Fuel demand in the GCC is expected to normalise in 2018 following a two year slump in consumption, according to a new forecast from BMI Research.
According to BMI, fuel consumption has been “slower to normalise” than initially anticipated, in part due to the pace and depth of subsidy reforms.
“However, broadly speaking, consumption declines appear to be softening and growth gathering pace,” the report notes. “From 2018 we forecast a normalisation of demand supported by a pick-up in economic activity in the region.”
BMI believes that the rate of growth, however, will “remain subdued” because of ongoing energy reforms and continued switching from oil to gas.
Diesel remains the most exposed to the downturn, particularly in Saudi Arabia, which BMI says “reflects a range of factors, including the deeper cuts to oil subsidies and the start-up of the Wasit gas plant displacing oil in the power sector.”
Demand outlooks were found to be mixed, with gasoline consumption in Saudi Arabia less impacted because of the availability of public transport alternative. Demand in Oman and Qatar, on the other hand, was found to be more elastic, with steep year-on-year declines. In most cases, according to BMI, gasoline demand has been faster to normalise than diesel and is trending upwards.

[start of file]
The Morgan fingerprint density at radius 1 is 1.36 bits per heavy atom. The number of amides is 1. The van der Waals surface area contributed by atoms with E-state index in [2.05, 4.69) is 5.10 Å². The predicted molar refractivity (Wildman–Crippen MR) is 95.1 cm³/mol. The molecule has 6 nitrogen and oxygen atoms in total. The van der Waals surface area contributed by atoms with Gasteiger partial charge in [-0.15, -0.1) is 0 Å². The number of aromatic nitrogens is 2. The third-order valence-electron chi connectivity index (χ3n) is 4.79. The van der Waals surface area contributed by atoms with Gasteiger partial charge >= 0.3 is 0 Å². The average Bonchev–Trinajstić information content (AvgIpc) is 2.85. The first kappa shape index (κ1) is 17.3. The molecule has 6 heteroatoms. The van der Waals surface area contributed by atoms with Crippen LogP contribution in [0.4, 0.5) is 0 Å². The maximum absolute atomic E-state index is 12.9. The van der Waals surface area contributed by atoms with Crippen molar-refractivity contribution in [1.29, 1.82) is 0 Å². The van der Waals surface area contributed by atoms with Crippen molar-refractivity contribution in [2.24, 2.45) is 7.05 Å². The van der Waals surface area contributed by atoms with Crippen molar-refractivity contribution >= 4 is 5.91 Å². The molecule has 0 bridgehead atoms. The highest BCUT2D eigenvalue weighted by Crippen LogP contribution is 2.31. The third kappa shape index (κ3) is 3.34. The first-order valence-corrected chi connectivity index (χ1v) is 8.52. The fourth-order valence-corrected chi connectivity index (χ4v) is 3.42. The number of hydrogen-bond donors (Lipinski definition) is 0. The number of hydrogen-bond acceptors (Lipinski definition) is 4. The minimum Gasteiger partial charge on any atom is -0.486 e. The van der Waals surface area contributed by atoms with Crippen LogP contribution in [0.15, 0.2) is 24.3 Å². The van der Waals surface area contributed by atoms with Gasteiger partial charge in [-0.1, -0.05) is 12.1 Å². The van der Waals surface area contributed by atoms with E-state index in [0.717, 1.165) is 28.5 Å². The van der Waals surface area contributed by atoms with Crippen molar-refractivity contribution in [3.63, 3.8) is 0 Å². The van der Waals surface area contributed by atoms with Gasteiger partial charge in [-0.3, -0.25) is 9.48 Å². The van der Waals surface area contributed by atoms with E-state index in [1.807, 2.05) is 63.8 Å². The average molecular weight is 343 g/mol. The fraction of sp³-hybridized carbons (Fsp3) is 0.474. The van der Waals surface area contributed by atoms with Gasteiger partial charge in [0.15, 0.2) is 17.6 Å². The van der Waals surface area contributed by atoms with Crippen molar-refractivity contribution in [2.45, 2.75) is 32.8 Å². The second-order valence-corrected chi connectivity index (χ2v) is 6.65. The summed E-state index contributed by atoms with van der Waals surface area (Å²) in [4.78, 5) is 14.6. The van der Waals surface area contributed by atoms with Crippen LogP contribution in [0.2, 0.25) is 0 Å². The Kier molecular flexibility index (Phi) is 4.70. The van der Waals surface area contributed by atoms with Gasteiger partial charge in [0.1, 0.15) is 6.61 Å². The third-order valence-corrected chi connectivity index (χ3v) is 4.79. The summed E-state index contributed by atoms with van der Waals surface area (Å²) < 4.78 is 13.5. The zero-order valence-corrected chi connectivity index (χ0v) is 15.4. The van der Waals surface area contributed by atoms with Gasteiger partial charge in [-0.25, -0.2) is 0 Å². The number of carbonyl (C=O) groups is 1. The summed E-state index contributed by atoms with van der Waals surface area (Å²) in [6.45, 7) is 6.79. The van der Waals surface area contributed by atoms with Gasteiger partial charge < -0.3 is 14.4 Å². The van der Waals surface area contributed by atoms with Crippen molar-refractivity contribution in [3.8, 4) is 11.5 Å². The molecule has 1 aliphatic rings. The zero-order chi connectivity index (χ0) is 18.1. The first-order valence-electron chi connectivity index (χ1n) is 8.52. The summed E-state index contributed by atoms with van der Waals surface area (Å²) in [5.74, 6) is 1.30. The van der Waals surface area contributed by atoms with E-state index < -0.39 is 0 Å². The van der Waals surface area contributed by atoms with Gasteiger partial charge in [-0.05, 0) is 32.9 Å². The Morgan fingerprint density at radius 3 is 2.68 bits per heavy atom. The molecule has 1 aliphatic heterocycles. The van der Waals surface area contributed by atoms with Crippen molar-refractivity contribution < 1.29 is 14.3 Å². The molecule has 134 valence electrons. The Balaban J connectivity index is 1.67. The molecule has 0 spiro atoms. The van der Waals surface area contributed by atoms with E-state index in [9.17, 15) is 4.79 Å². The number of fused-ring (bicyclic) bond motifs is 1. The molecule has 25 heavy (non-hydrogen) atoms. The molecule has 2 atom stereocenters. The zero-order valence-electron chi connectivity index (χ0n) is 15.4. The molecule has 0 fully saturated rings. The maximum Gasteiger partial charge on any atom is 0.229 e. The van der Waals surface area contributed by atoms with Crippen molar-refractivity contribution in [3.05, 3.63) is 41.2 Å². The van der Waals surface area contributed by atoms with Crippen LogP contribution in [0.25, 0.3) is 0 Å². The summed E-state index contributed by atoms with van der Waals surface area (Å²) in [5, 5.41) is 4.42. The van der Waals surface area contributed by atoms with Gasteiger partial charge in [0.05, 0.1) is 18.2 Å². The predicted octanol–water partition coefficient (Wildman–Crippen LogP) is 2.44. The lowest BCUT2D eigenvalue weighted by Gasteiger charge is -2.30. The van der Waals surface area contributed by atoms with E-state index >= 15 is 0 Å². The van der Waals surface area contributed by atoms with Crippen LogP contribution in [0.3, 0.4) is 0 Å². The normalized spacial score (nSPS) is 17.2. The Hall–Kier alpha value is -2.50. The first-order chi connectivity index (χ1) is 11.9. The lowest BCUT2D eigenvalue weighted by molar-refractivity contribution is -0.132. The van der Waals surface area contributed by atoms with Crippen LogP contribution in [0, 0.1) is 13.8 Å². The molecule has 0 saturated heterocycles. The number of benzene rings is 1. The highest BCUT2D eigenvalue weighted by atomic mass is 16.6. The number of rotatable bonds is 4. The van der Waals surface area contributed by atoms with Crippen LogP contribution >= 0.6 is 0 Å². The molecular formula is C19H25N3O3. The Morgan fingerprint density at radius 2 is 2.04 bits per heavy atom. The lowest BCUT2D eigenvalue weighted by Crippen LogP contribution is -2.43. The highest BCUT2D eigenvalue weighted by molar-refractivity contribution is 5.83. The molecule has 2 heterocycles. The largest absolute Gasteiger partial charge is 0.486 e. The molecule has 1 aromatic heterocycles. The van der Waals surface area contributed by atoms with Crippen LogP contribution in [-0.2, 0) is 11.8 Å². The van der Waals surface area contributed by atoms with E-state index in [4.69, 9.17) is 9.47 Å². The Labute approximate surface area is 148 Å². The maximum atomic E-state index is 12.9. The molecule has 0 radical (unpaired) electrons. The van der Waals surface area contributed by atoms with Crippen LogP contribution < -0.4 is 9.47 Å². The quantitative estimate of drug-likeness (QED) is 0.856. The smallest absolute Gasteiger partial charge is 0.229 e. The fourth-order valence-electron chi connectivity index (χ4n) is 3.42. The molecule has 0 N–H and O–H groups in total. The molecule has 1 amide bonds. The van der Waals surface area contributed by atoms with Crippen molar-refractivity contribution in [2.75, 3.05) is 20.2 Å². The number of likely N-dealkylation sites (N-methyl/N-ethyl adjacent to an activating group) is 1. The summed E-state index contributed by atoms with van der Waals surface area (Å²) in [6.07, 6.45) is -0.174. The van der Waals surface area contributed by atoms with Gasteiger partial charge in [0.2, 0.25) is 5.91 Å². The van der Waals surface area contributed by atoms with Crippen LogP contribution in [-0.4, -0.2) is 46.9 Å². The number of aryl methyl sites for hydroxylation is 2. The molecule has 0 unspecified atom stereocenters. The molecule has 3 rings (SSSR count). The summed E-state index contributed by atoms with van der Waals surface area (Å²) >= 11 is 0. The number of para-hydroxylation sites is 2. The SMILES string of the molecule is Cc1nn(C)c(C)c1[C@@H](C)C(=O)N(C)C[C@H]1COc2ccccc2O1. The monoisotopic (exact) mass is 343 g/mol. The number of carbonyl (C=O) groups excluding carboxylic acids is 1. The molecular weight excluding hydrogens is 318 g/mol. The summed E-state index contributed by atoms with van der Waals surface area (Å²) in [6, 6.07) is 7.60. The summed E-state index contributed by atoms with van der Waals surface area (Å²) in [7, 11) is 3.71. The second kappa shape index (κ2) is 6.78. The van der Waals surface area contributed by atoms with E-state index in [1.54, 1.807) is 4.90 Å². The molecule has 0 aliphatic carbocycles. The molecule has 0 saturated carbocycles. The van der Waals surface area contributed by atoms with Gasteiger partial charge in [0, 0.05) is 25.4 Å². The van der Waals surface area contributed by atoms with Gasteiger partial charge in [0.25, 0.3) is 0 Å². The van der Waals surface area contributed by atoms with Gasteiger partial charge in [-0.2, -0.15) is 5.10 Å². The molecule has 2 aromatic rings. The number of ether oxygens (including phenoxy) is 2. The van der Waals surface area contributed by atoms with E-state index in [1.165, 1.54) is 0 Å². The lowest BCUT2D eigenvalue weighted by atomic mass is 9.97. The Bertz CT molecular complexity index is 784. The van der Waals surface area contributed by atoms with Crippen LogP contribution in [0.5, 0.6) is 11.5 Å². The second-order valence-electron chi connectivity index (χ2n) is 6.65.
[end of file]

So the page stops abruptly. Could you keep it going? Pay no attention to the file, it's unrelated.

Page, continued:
BMI notes that the outlook for 2018 “is significantly brighter” as recovering oil prices ease government fiscal constraints and improve consumer and investor confidence, and with an expected rebound in vehicle sales lifting demand for fuel.
Fuel demand, however, is not expected to return to pre-oil collapse levels, in part due to a push in a number of market to reduce the overall energy share in favour of gas.
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